Combinations

After understanding Permutations I decided to learn about Combinations. Here is the definition

A collection of things, in which the order does not matter.

In other words “A Permutation is an ordered Combination”. The formula is

C(n,r) = n! / r! * (n - r)!

The formula did not make a lot of sense to me. I started to experiment with a simple example

In how many ways can a 2 person committee be chosen from a group of 4 people where the order in which we chose the 2 people doesn’t matter.

I constructed the following table.

1st Person 2nd Person
Alice Bob
Carole
Dan
Bob Alice
Carole
Dan
Carole Alice
Bob
Dan
Dan Alice
Bob
Carole

If you add the total number of names in the 2nd Person column it comes to 12 possible ways. If you look at them closely Alice – Bob and Bob – Alice is counted twice. Remember from the definition that the order does not matter. Hence this pair should be counted only once. From the table given below you can clearly see that we have double counted each pair. Hence the total possible ways is 12/2 = 6

Alice Bob
Bob Alice
Alice Carole
Carole Alice
Alice Dan
Dan Alice
Bob Carole
Carole Bob
Bob Dan
Dan Bob
Carole Dan
Dan Carole

The difference between Permutations and Combinations formula is

P(n,r) = n! / (n - r)!
C(n,r) = n! / r! * (n - r)!

The only difference is dividing it r! But Why?

In the above example r = 2 and there are 2 ways to chose them.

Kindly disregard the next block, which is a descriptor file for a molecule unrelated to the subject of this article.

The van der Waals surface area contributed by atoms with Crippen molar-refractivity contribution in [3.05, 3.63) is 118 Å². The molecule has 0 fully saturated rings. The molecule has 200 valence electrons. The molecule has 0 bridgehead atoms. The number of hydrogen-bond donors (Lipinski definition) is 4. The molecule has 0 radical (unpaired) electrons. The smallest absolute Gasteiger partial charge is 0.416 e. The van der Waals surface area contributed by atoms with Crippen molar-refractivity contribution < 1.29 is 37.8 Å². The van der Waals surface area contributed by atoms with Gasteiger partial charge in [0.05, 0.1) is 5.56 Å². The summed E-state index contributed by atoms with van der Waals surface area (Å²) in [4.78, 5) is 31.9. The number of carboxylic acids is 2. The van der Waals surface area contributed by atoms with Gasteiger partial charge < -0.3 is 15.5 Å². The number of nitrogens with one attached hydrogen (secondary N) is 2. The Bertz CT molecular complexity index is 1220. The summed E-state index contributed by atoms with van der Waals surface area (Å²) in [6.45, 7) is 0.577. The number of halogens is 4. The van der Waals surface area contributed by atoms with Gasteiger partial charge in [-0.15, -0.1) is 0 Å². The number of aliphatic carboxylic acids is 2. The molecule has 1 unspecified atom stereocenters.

i.e. If we have A and B then you can have AB and BA. This is nothing but 2!

If r = 3 then we have ABC,ACB,BCA,BAC,CAB,CBA there are 6 ways. This is nothing but 3!

If we generalize this for r we will get r!

Hence to compensate for r! over counting we divide by it.

In real life there are lots of problems involving Combinations.

Imagine you have an account in Facebook. If you have 99 friends in your network(including you it will be 100). If everyone is connected to everyone else(you cannot connect to yourself). How many connections will there be in total?

Believe me this is a combination problem. I have rewritten the problem to match the example problem

In how many ways can a 2 person committee be chosen from a group of 100 people where the order in which we chose the 2 people doesn’t matter.

C(100,2) = 100! / 2! * (100 - 2)!
C(100,2) = 100! / 2! * 98!
C(100,2) = 100 * 99 / 2
C(100,2) = 9900 / 2

C(100,2) = 4950 connections

Combinations = Permutations – Order